Can bullish optimism and higher average spend save wine from a Brexit bust?

Wine writer James Lawrence asked whether Britain’s wine trade is in for a boom or bust in a post-Brexit environment, based on conversations with the trade and new data from Wine Intelligence.

Here’s what he found.

 

With referendum result and the ensuring market turmoil on top of escalating overheads and competition from online/supermarkets threatening the off-trade, it’s of little surprise that there’s not much festive cheer on the high street at the moment.

The Oxford Wine Company’s Ted Sandbach said he is putting off putting up prices until after Christmas as customers won’t tolerate rises at this time of year - although an increase is inevitable.

“We will basically have one large rise in April and the customer will have to pay - and they will, after the shock has died down,” he says.

The true cost of Brexit to the trade is one that Richard Halstead, chief operating officer at Wine Intelligence, has spent months analysing.

“Firstly, retailers should understand that, regardless of the eventual deal that the government manages to negotiate with the EU, Brexit will cause further price inflation. The currency fluctuations and rising prices have, of course, already been felt by the trade and would likely get worse, presuming that Brexit goes ahead in 2019,” he says.

He continues: “Moreover, there are other costs inherent to Brexit, that have received less media attention. For a start, employment costs are likely to rise, as will excise duty and taxes on alcohol. The government’s finances will undoubtedly be in a poor state following our planned departure from the EU, and so the Treasury will be desperate to claw back any revenue it can. Alcohol will be a soft target and I’m convinced that future budgets will contain significant duty rises on alcohol. Also, the government has been debating a VAT cut for retailers, but now that Brexit is seemingly going ahead that is likely to be shelved.”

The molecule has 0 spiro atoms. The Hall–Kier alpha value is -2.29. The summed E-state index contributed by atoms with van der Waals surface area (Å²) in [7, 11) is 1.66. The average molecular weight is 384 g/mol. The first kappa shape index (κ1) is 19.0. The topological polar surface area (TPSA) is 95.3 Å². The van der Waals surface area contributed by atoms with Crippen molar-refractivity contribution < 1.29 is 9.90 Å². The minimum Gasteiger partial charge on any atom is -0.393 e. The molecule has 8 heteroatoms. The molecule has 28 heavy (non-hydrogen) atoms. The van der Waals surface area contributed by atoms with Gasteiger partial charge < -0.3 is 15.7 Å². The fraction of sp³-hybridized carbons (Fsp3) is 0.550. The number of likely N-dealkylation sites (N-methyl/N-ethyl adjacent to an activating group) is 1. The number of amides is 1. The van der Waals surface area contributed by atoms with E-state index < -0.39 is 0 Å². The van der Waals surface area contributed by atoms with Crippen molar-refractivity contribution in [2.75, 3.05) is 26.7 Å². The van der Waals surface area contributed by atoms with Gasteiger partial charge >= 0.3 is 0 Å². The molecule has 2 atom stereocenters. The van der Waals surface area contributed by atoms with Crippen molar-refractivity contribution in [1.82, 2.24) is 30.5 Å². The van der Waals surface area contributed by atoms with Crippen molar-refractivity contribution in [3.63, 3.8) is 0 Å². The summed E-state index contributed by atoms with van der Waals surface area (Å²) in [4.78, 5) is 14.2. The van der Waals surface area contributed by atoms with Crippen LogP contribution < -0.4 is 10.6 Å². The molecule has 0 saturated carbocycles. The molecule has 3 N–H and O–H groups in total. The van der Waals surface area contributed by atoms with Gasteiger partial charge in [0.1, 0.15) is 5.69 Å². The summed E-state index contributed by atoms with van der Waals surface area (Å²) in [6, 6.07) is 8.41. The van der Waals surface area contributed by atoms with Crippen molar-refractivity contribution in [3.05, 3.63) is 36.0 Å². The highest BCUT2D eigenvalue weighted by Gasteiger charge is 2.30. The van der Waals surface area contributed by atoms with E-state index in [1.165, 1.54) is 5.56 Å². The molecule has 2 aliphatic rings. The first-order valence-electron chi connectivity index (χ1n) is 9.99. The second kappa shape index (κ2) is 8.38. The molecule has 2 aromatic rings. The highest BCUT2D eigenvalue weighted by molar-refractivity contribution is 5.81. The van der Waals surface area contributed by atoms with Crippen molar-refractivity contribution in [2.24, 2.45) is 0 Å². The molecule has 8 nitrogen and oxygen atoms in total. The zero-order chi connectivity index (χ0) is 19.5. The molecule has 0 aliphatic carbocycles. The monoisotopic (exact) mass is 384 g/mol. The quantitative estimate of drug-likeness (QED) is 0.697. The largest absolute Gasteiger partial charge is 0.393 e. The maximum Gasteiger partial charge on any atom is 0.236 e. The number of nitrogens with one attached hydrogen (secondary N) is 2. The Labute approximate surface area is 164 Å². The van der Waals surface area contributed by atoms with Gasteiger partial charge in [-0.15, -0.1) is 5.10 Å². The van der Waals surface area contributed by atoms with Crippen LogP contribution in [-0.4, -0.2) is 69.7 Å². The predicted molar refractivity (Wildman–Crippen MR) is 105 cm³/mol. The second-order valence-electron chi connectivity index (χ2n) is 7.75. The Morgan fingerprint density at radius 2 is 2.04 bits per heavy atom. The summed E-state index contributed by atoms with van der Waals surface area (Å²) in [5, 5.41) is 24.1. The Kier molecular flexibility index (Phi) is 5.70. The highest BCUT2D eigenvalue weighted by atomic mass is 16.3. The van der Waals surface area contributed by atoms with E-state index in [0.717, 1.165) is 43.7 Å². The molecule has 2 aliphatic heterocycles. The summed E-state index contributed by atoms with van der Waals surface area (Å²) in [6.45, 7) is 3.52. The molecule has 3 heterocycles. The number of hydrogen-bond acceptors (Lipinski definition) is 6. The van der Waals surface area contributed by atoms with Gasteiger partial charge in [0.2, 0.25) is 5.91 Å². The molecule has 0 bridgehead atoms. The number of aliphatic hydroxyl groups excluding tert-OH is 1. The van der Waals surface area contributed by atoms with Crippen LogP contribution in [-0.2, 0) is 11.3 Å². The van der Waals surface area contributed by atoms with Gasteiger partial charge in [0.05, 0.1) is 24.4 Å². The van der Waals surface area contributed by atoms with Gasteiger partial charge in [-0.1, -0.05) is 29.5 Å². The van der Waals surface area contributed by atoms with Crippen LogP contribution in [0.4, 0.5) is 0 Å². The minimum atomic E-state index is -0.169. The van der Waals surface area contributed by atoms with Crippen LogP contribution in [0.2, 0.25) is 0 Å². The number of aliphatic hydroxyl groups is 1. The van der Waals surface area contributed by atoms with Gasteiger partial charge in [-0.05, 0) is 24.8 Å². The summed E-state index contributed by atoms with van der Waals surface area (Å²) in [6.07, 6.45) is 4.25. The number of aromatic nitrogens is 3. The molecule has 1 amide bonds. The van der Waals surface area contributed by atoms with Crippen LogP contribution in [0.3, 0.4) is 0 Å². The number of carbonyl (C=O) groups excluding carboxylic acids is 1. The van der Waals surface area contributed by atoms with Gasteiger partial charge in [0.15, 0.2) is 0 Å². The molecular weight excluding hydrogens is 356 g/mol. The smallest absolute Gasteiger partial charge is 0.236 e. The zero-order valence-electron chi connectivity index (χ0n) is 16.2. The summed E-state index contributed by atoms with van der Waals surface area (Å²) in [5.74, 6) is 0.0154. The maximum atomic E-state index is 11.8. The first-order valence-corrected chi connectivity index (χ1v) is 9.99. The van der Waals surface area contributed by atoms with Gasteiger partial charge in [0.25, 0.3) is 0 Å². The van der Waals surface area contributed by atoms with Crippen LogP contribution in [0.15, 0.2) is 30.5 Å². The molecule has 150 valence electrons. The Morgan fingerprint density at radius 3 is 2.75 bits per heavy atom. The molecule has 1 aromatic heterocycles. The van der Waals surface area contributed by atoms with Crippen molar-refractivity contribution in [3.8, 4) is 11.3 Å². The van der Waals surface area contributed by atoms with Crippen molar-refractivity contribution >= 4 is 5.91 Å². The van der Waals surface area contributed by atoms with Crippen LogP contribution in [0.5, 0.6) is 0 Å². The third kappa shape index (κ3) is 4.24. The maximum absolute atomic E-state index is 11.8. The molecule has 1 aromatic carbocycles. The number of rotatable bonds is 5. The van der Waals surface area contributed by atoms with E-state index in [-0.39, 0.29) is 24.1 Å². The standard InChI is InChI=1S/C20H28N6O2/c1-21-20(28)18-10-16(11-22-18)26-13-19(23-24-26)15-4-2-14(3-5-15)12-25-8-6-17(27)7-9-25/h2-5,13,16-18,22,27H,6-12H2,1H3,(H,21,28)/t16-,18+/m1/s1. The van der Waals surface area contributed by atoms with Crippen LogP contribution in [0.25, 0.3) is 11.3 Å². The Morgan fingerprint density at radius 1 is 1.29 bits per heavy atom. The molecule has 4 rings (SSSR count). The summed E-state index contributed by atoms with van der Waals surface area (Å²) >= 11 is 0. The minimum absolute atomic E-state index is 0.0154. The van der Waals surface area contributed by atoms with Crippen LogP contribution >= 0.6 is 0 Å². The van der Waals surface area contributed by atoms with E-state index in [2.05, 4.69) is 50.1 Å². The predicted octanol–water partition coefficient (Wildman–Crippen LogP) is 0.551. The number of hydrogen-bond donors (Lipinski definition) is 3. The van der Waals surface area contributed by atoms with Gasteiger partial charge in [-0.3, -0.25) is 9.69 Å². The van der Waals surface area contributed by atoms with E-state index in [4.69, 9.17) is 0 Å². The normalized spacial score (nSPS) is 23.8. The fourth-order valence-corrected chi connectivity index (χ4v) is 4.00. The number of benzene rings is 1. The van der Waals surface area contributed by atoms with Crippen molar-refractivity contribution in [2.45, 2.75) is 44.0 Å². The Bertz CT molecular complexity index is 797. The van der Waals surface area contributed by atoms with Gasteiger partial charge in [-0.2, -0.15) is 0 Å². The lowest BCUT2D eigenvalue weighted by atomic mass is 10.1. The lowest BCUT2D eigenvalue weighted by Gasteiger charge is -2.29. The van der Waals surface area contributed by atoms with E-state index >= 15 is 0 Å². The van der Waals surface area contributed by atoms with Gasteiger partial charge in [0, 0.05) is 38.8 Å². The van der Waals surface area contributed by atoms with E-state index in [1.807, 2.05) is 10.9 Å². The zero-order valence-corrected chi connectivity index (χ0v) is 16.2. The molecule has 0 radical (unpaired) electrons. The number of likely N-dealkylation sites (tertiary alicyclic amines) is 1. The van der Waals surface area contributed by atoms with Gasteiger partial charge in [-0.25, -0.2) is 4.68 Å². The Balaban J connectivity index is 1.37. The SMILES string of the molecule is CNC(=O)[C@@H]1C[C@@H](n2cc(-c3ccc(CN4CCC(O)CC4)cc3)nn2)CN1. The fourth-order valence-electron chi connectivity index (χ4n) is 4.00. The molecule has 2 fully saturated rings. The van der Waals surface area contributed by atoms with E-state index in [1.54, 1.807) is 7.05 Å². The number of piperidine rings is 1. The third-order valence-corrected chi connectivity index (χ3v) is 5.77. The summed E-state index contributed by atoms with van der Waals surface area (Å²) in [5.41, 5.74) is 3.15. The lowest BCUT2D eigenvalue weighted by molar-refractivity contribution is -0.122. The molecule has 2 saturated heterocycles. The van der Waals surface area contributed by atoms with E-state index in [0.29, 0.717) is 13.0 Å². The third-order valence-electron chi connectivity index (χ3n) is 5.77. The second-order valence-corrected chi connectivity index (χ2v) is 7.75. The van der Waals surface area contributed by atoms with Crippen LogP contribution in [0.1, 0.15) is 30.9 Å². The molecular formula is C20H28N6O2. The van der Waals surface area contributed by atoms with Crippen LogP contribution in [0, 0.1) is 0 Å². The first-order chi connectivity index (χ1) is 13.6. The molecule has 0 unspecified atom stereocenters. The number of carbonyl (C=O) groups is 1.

Yet despite the well-publicised rise in inflation, it’s not all doom and gloom for the off-trade.

Wine Intelligence’s recent report - UK Landscapes 2016 – indicates that while the number of regular wine drinkers has decreased to around 28 million people, the average spend per person has risen considerably over the past 12 months.

Moreover, their research shows that UK wine drinkers are less influenced by promotion offers than before, and are becoming more involved in the category.

“It is this demographic that can potentially save retailers from the worst effects of Brexit,” notes Halstead.

“Middle-class consumers who are more concerned with drinking quality wine or sourcing their favourite varietal, and won’t immediately abandon the category because of price rises as they are more insulated from the financial effects of Brexit.”

Wine Intelligence’s findings are supported by several UK independents, who report that the middle market for wine remains buoyant. “Now, more than ever, our strength is the middle range - £8 - £15. Of course we sell some top-end but the majority is middle-market,” says Sandbach.

Mark Flounders, wine buyer at Vagabond Wines agrees, pointing out that consumers are increasingly displaying loyalty to certain styles of wine, such as Kiwi Sauvignon, and are unlikely to shun their gooseberry fix because a £16.95 bottle suddenly costs £19.65.

There is no denying that businesses are potentially in for a rough ride over the next few months, but many indies are being bullishly optimistic, and have already begun to find their footing in this new epoch.

“I’m actually not that concerned about price rises from our suppliers, as it just encourages me to either scour through the portfolios and find the gems or cut them out where we are able to source directly from the producer,” Flounders says.

“There are still wineries out there in Europe with great value products, if you have the determination and ability to find it.”

Read the full story here.

 

 

 

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